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Am J Gastroenterol. 2014 Jul;109(7):1065-71. doi: 10.1038/ajg.2014.133. Epub 2014 Jun 3.

Fecal microbiota transplant for treatment of Clostridium difficile infection in immunocompromised patients.

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Division of Gastroenterology, Brown Alpert Medical School, Women's Medicine Collaborative, Alpert Medical School of Brown University, Providence, Rhode Island, USA.
Indiana University School of Medicine, Indianapolis, Indiana, USA.
University of Minnesota Medical School, Minneapolis, Minnesota, USA.
University of Washington School of Medicine, Seattle, Washington, USA.
Montefiore Medical Center, Albert Einstein College of Medicine, Bronx, New York, USA.
Lahey Clinic Hospital and Medical Center, Tufts University School of Medicine, Burlington, Massachusetts, USA.
Centre for Digestive Diseases, Five Dock, Sydney, New South Wales, Australia.
Northern California Gastroenterology Consultants, Inc., Oakland, California, USA.
California Pacific Medical Center, San Francisco, California, USA.
Virginia Mason Medical Center, Seattle, Washington, USA.
Massachusetts General Hospital and Boston Children's Hospital, Harvard Medical School, Boston, Massachusetts, USA.
University of Alberta, Edmonton, Alberta, Canada.
University of Michigan, Ann Arbor, Michigan, USA.
Integris Baptist Medical Center, Oklahoma, Oklahoma, USA.
Ochsner Clinic Foundation, New Orleans, Louisiana, USA.
Seattle Children's Hospital, Seattle, Washington, USA.



Patients who are immunocompromised (IC) are at increased risk of Clostridium difficile infection (CDI), which has increased to epidemic proportions over the past decade. Fecal microbiota transplantation (FMT) appears effective for the treatment of CDI, although there is concern that IC patients may be at increased risk of having adverse events (AEs) related to FMT. This study describes the multicenter experience of FMT in IC patients.


A multicenter retrospective series was performed on the use of FMT in IC patients with CDI that was recurrent, refractory, or severe. We aimed to describe rates of CDI cure after FMT as well as AEs experienced by IC patients after FMT. A 32-item questionnaire soliciting demographic and pre- and post-FMT data was completed for 99 patients at 16 centers, of whom 80 were eligible for inclusion. Outcomes included (i) rates of CDI cure after FMT, (ii) serious adverse events (SAEs) such as death or hospitalization within 12 weeks of FMT, (iii) infection within 12 weeks of FMT, and (iv) AEs (related and unrelated) to FMT.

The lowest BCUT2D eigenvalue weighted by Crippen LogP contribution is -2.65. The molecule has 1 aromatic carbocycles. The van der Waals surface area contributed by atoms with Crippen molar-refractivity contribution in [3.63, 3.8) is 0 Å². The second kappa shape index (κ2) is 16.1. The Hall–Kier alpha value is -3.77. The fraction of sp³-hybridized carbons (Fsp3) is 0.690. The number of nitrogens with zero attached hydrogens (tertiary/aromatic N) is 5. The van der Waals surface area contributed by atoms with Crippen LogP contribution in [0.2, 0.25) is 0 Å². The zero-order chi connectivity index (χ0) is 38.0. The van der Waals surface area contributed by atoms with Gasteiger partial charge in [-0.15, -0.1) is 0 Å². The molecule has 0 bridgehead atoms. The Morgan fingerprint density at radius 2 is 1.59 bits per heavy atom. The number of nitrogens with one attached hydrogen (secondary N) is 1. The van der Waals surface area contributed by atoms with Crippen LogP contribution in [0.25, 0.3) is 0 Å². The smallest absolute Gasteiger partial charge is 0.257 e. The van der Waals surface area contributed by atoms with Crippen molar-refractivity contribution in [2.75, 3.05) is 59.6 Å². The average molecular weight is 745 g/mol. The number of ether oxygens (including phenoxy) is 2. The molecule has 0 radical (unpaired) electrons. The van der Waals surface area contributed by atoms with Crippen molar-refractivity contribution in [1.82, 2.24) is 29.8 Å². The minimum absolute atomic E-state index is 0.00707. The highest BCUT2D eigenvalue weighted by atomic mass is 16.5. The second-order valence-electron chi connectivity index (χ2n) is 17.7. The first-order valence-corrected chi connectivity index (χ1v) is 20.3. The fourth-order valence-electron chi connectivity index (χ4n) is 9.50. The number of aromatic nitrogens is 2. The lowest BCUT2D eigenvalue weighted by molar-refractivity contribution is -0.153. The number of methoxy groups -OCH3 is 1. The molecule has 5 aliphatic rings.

Cases included adult (75) and pediatric (5) patients treated with FMT for recurrent (55%), refractory (11%), and severe and/or overlap of recurrent/refractory and severe CDI (34%). In all, 79% were outpatients at the time of FMT. The mean follow-up period between FMT and data collection was 11 months (range 3-46 months). Reasons for IC included: HIV/AIDS (3), solid organ transplant (19), oncologic condition (7), immunosuppressive therapy for inflammatory bowel disease (IBD; 36), and other medical conditions/medications (15). The CDI cure rate after a single FMT was 78%, with 62 patients suffering no recurrence at least 12 weeks post FMT. Twelve patients underwent repeat FMT, of whom eight had no further CDI. Thus, the overall cure rate was 89%. Twelve (15%) had any SAE within 12 weeks post FMT, of which 10 were hospitalizations. Two deaths occurred within 12 weeks of FMT, one of which was the result of aspiration during sedation for FMT administered via colonoscopy; the other was unrelated to FMT. None suffered infections definitely related to FMT, but two patients developed unrelated infections and five had self-limited diarrheal illness in which no causal organism was identified. One patient had a superficial mucosal tear caused by the colonoscopy performed for the FMT, and three patients reported mild, self-limited abdominal discomfort post FMT. Five (14% of IBD patients) experienced disease flare post FMT. Three ulcerative colitis (UC) patients underwent colectomy related to course of UC >100 days after FMT.


This series demonstrates the effective use of FMT for CDI in IC patients with few SAEs or related AEs. Importantly, there were no related infectious complications in these high-risk patients.

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